Jennifer LaFleur was ProPublica's director of computer-assisted reporting (CAR). She was also the CAR editor starting in 2003 for The Dallas Morning News, where she worked on the investigative team. She has directed CAR at the San Jose Mercury News and the St. Louis Post-Dispatch and was IRE’s first training director. She has won awards for her coverage of disability, legal and open government issues. Ms. LaFleur is the co-author of IRE’s Mapping for Stories: A Computer-Assisted Reporting Guide.
Echoing a ProPublica investigation, a report finds hundreds of doctors with questionable and potentially dangerous prescribing patterns. In a response, Medicare says it will step up monitoring and review the list for fraud or abuse.
ProPublica obtained Medicare Part D data from the Centers for Medicare and Medicaid Services (CMS) under the Freedom of Information Act. Here follows more information about the data and how we analyzed it.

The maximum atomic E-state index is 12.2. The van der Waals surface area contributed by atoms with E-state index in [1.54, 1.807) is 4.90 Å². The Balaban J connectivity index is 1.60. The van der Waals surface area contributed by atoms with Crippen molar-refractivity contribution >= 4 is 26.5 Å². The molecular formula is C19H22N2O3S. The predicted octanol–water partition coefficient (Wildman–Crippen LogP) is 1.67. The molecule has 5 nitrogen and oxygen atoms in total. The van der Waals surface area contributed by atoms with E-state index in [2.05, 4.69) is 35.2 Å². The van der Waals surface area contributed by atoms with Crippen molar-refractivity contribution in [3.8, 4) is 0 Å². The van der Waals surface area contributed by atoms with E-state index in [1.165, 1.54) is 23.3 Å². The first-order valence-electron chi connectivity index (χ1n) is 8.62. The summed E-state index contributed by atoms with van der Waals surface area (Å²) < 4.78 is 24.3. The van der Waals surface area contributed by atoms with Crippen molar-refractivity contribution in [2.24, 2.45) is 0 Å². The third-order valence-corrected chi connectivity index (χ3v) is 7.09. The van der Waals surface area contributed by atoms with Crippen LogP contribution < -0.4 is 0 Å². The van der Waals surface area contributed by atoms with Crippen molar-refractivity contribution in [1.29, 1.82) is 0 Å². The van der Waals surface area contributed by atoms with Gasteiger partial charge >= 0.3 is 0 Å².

Medicare’s popular prescription-drug program now serves more than 35 million people, but the names of prescribers and the drugs they choose have never previously been public. Use this tool to find and compare doctors and other top prescribers in 2010.
Prescription data obtained by ProPublica show wide use of antipsychotics, narcotics and other drugs dangerous for older adults, but Medicare officials say it's not their job to look for unsafe prescribing or weed out doctors with troubled backgrounds.
Once again, we’ve taken all the data used on the government’s stimulus Web site, Recovery.gov, spiffed it up and added thousands of other recovery spending records — the law doesn't require all recipients to report to Recovery.gov.
To avoid repeating a scandal like his predecessor’s, George W. Bush gave career lawyers in the Justice Department far-reaching authority to choose who got presidential pardons. The result: Whites are nearly four times as likely as minorities to win a pardon.